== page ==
Natural killer cells to treat leukemia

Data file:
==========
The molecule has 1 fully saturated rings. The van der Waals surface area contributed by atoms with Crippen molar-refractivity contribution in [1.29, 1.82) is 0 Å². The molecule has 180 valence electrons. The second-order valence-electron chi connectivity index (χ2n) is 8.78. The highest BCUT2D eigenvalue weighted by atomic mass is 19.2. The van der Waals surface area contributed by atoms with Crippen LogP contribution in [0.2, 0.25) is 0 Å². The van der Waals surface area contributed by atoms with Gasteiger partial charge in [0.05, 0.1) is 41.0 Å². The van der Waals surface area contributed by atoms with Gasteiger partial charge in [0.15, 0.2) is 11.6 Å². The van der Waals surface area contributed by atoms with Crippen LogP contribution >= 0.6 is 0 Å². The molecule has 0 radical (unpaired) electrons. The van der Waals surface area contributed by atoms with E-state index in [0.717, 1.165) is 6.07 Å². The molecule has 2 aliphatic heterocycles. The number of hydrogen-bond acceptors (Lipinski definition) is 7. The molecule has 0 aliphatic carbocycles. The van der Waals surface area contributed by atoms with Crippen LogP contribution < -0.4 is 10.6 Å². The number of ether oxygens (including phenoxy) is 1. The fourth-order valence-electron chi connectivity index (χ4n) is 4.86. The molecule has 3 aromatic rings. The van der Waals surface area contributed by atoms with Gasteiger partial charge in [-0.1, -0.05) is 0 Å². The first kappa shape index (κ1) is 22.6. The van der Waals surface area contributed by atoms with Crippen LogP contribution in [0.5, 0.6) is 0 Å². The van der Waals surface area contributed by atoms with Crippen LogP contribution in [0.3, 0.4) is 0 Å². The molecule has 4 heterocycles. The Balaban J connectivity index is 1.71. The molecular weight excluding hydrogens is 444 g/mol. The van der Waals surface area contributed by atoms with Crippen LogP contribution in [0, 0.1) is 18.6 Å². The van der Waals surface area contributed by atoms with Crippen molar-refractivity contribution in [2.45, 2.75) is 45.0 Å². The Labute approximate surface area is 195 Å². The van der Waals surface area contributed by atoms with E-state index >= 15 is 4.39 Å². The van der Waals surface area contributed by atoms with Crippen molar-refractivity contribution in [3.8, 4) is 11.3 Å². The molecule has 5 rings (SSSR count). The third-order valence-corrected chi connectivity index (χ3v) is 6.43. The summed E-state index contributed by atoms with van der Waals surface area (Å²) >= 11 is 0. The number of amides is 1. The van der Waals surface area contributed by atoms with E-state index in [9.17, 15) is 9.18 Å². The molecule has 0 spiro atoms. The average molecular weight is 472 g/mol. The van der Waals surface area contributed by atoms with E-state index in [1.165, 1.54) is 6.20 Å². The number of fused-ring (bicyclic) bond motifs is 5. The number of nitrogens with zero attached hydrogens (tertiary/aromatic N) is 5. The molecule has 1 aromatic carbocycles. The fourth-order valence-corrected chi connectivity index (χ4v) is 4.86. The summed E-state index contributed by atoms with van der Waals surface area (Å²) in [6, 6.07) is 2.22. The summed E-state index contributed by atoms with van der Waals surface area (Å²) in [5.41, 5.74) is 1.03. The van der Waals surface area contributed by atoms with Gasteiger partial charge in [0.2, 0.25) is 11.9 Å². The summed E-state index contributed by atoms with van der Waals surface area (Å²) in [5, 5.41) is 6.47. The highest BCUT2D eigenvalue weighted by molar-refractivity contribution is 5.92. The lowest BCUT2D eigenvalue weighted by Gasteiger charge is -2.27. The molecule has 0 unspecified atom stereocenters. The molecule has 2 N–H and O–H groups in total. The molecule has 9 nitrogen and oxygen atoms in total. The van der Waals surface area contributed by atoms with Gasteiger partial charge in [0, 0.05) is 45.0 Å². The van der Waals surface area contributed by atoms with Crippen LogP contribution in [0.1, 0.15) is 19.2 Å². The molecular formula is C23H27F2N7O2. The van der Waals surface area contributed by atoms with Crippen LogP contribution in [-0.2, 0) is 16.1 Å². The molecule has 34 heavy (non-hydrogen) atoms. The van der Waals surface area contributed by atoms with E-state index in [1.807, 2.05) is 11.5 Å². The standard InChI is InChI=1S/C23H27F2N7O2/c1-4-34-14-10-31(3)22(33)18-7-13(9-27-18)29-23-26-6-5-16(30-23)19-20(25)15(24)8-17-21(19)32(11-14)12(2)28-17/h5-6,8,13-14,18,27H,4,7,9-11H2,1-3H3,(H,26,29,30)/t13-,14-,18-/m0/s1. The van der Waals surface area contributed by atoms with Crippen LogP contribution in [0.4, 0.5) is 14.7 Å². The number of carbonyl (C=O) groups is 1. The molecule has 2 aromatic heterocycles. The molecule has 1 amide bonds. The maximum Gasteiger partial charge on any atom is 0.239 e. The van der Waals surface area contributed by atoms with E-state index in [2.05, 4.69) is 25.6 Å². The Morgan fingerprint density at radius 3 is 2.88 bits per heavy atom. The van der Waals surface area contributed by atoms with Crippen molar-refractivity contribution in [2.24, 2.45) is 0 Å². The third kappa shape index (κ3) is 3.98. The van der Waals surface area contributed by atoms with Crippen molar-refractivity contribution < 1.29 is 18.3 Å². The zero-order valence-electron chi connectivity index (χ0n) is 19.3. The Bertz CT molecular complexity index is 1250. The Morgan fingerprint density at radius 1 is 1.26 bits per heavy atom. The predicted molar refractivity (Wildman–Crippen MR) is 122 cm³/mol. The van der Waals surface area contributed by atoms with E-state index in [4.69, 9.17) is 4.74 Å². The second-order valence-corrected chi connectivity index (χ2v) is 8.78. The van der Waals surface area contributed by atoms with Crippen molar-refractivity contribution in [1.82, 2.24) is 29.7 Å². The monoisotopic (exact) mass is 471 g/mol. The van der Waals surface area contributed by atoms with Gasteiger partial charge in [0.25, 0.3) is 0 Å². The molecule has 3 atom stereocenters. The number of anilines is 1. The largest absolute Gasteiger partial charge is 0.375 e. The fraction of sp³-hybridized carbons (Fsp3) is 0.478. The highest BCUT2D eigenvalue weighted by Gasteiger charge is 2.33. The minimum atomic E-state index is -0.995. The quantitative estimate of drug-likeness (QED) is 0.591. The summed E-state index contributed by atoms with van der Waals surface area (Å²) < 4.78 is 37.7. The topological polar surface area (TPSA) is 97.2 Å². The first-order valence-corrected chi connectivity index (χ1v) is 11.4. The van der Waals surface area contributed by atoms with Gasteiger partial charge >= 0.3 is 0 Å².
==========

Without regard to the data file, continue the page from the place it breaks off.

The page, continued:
Acute myeloid leukemia (AML) is caused by the blood stem cell dysfunction. As they develop, the pathological stem cells turn into immature cells, called ‘blast cells’, which replace the normal cells. AML is known to evolve rapidly and most commonly affects adults. As it is resistant to chemotherapy, the likelihood of curing AML is very low. Results of an American experimental therapy publication last September have brought hope to patients. This new form of immunotherapy involves removing natural killer cells from a healthy donor, modifying them to attack the blast cells, and then administering them intravenously. Researchers have observed complete remission in 4 out of 9 perfused patients. More long-term trials are anticipated to prove the treatment’s viability.